Ok, so following on from my initial review of the quite excellent SunGod Pacebreakers I decided to buy another set of frames (and lenses) along with the high vis blue lens to see what that would be like for autumnal riding. If you’ve been riding in the UK this week you’ll know that it’s been a pretty good week to test that sort of thing.
First, let’s deal with the newbies. I fancied adding some black frames to my existing white ones and, if I’m being honest, they actually suit by otherwise white Giro Synthe pretty well, arguably better than the white ones. They’ll also go better with my cheap Giro Foray when doing stuff like CX.
They’re this design here: Black and Orange Pacebreakers
And they’re really nice. There’s not much to add to the original review here. The fit is the same, that is to say excellent. I’ve been using them for a few weeks now (these and the originals) and there are just no issues. They’re very comfortable, the fit is excellent. A mate who has a Kask helmet, with which fitting Oakley glasses has often proved tricky, reports that the SunGods fit perfectly. So there should be a wide range of compatibility.
I opted for non polarised for this set with white logos and earsocks. The latter might start to show a bit of dirt in due course but should be pretty easy to wipe clean. They’re a nice contrast to the frame overall. The lenses are 11% VLT so cut down a little more than the green ones on my original set. These are for the lightest sunny days, needless to say they are outstanding.
Head on they’re arguably a meaner looking lens than the green 4KO version but much of that is down to choice. The price was £60 which is a bargain. Indeed, so impressed am I with these that my Oakley Jawbreakers got stuck on ebay.
But it’s the high vis blue I guess you came to read about. That lens is available for a mere £30 and it’s a truly versatile addition. The high vis versions transmit 44% of visible light. SunGod say that this is the lens for flat light days. It’s actually a yellow lens with a blue tint and you can just about make that blue tint out in the photographs. These are taken without a flash.
Changing the lens was a piece of cake and full instructions are given. It’s a two hand operation but it won’t take you more than about 30 seconds to do.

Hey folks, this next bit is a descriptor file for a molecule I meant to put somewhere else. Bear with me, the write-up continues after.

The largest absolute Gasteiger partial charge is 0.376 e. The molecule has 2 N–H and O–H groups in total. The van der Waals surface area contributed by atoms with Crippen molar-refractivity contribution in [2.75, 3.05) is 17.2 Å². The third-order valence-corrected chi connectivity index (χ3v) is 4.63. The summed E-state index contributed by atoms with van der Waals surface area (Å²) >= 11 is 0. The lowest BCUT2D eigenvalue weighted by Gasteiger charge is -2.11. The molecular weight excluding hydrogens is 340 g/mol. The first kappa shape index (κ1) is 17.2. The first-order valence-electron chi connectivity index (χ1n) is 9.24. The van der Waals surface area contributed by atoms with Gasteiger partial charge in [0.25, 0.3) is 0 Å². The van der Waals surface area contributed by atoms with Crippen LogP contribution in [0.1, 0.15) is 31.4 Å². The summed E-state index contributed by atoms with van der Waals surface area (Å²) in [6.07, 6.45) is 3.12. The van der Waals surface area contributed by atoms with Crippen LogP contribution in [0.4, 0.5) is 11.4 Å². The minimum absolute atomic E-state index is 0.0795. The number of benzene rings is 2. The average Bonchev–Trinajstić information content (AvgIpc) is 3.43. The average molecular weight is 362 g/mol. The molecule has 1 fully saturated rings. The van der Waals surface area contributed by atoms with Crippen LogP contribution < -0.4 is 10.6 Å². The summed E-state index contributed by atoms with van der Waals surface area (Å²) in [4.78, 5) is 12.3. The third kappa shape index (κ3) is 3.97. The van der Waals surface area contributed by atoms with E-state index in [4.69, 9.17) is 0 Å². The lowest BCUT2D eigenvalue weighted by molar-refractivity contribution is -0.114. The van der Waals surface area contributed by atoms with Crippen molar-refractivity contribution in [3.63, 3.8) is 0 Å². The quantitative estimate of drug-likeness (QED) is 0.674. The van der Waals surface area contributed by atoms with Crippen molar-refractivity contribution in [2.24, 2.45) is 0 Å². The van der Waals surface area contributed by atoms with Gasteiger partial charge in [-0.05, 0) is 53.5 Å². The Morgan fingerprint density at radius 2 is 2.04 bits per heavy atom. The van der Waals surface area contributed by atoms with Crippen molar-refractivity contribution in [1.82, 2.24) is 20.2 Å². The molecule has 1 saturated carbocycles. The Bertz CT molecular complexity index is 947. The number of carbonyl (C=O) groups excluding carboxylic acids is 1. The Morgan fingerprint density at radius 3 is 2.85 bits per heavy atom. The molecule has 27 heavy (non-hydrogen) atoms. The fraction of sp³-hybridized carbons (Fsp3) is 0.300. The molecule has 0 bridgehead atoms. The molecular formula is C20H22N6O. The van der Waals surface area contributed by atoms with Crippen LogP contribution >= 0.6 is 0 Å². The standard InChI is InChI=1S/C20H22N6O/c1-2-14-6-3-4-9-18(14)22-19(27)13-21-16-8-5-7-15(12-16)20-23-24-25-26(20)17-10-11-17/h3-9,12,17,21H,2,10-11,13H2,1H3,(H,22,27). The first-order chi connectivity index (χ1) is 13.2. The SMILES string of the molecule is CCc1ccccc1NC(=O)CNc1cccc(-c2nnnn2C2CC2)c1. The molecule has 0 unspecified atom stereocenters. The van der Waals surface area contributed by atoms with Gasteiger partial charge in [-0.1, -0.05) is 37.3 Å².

It’s quite hard taking a picture of how a lens changes the environment, but I’ve had a bash by sticking my camera behind. Obviously the top half of the picture is the lens, the bottom half without.
I used these for the first time on a commute which had it all. A bit of flat light in the morning which quickly turned to sunshine with wet, reflective roads. A bit of cloud on the way home where the sun threatened to come out and then, a few miles from home, full on blackness with driving rain. These are conditions where a darker lens is getting chucked in the jersey pocket.
The high vis blue is excellent. In some ways you don’t really realise just how good it is until you take them off and the world returns to drabness. Despite being 44% VLT compared to the 89% VLT of the clear lens (which you can get for £20) it’s likely that you can use the high vis blue in conditions at least up to dusk and just after sunrise. So it should be an excellent lens for the winter/autumn (or year as we like to call it in the UK) and, if you’re commuting and have real light differences at the start and end of the day, these are essential IMO. Remember that you still have that lifetime guarantee from SunGod (save for lens scratches).
Impressive, if you’re starting from scratch then my view would be to spec up a frame of your choice with a dark lens and add the high vis one to the basket. Fully recommended. I suspect these will be my go to lenses for the rest of the year including for cyclocross.
There are some links below of already customised versions which may appeal to you. Click on each of the underlined links to buy.